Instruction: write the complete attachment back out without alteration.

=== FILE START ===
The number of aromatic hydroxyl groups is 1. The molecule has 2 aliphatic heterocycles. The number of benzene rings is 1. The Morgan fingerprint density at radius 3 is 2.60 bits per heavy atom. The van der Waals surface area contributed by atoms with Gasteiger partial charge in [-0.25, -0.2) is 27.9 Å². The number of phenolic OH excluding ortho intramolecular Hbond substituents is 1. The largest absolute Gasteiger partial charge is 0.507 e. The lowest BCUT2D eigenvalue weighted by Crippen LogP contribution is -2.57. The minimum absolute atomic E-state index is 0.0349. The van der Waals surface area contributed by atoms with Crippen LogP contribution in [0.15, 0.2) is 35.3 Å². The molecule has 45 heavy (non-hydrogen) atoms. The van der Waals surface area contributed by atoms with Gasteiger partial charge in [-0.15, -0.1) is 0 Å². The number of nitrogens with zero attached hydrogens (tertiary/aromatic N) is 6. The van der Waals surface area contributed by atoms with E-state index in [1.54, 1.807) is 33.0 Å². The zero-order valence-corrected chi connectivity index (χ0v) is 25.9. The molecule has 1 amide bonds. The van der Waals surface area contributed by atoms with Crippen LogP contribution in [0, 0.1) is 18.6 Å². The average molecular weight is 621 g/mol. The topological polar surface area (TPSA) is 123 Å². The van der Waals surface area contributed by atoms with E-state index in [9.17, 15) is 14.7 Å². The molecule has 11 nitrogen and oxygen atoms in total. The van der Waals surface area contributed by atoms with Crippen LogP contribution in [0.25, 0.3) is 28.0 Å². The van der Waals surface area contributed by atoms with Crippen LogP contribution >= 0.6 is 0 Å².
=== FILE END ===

The number of aromatic hydroxyl groups is 1. The molecule has 2 aliphatic heterocycles. The number of benzene rings is 1. The Morgan fingerprint density at radius 3 is 2.60 bits per heavy atom. The van der Waals surface area contributed by atoms with Gasteiger partial charge in [-0.25, -0.2) is 27.9 Å². The number of phenolic OH excluding ortho intramolecular Hbond substituents is 1. The largest absolute Gasteiger partial charge is 0.507 e. The lowest BCUT2D eigenvalue weighted by Crippen LogP contribution is -2.57. The minimum absolute atomic E-state index is 0.0349. The van der Waals surface area contributed by atoms with Crippen LogP contribution in [0.15, 0.2) is 35.3 Å². The molecule has 45 heavy (non-hydrogen) atoms. The van der Waals surface area contributed by atoms with Gasteiger partial charge in [-0.15, -0.1) is 0 Å². The number of nitrogens with zero attached hydrogens (tertiary/aromatic N) is 6. The van der Waals surface area contributed by atoms with E-state index in [1.54, 1.807) is 33.0 Å². The zero-order valence-corrected chi connectivity index (χ0v) is 25.9. The molecule has 1 amide bonds. The van der Waals surface area contributed by atoms with Crippen LogP contribution in [0, 0.1) is 18.6 Å². The average molecular weight is 621 g/mol. The topological polar surface area (TPSA) is 123 Å². The van der Waals surface area contributed by atoms with E-state index in [9.17, 15) is 14.7 Å². The molecule has 11 nitrogen and oxygen atoms in total. The van der Waals surface area contributed by atoms with Crippen LogP contribution in [0.25, 0.3) is 28.0 Å². The van der Waals surface area contributed by atoms with Crippen LogP contribution >= 0.6 is 0 Å².